In any court of law, the statements contained in the Bible could be considered nothing more than hearsay evidence: those who advocate that book and the Book of Mormon can not even claim second-hand acquaintance with the authors of the writings: it is no more reasonable to place faith in them than it is to believe the story of George Washington and the cherry tree, given the tendency of human beings to mythologize their heroes. To reasonable people, not terrorized by dogma, the writings of those books deserve to be treated with the respect reserved for the myths of the Greeks.

How can Mr. Stumph claim that the Mormon Church is on the side of Liberty when the Book upon which that faith is based demands the murder of those who deviate from its sexual mores? There is nothing libertarian about the statement "Believe or be damned," and that is exactly the attitude taken by the Mormon Church and all other fundamentalist groups.

I certainly maintain the right of all religious groups to say "This is our opinion." But when the say "Thus saith the Lord," I can only say they are being intellectually and morally dishonest, and deserve to burn in hell more surely than those they condemn.

John R. Vernon
Libertarians for Gay Rights
Oklahoma City, OK


Mr. Morrone's interpretation of Carlos Castaneda and Joseph Pearce [September] is typical of the difficulties that people have with these writers.

All of Mr. Morrone's comments are so remote from Castaneda and Pearce that there is simply no place of contact for discussion, indicating that Morrone is so deeply submerged and hypnotized by his own point of view that observations are impossible.

This may be the effect of the hidden processes emanating from computer programming involvement.

Alexander Steinmetz
Ft. Lauderdale, FL


I have been interested in the recent debate over the effectiveness of the militia in the American Revolution; it has been debated for nearly 200 years. Some historians (e.g. McCredy) contend that the militia liberated the southern colonies despite the Continental Army. Taking just the battles fought in my state of South Carolina (more than any other state except New Jersey, and perhaps New York) we find that the militia, when given good officers and equipment, did very well. The one instance of the militia panicking (Camden) was with green recruits, who had not even been shown how to use the weapons that had just been issued. Furthermore the American troops at Camden had had nothing to eat for several days except green peaches, and half the troops were out with dysentery, which may have been another reason for running. The commander, Gage, ran also, not dismounting until he reached Charlotte, NC, leaving DeKalb and the Maryland and Delaware Continentals in the lurch.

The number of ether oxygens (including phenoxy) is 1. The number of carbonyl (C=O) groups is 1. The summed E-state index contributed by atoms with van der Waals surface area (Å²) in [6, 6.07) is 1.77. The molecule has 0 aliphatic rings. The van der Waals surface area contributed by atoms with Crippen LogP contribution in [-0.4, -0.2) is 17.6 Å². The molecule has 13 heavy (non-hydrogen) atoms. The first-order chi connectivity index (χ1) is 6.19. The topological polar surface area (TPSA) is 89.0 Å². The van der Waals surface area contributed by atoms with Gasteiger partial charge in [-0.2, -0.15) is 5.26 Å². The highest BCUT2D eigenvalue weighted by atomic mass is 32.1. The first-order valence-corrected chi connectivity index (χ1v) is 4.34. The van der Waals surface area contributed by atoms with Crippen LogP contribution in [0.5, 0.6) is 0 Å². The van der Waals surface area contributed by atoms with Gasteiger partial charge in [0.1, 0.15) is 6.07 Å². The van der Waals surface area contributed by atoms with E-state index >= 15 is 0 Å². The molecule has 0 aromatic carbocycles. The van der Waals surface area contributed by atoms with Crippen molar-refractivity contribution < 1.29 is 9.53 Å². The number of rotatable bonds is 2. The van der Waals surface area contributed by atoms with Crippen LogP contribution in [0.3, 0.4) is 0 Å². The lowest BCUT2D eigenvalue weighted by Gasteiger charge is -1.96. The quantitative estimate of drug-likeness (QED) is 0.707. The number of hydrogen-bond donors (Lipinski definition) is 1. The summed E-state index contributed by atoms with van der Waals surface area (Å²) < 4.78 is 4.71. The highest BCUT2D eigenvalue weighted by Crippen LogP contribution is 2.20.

On the other hand, it was the Maryland Continentals (Gunby's regt.) who broke and ran at the battle of Hobkirk Hill, while the Virginia militia held. At Eutaw Springs, the North Carolina militia retreated, after 17 volleys, but the second line, the North Carolina Continentals behind them held. Meanwhile, at the other end, the mounted militia had to rescue the Continental cavalry, as the British were using a garden palisade and the dormer windows of a three-story house as fortifications.

As for frontiersmen coming down out of the mountains with their long rifles and shooting at the British from behind rocks and trees, this is pretty much exactly what happened at Musgrove's Mill, and again at King's mountain. In both cases the British losses, captured and killed, were as many or more than the entire American force, composed of Georgia and Carolina militia solely.

The only battle fought solely by Continental troops, Buford's Massacre, was a total disaster, but against superior forces. Likewise, the second siege of Ninety-Six, by Greene's Continentals with only about 50 militia auxiliaries, was unsuccessful. But the militia and Continental cavalry took British posts at Ft. Watson (with a siege tower) and Ft. Motte (with fire arrows, setting the British powder depot on fire).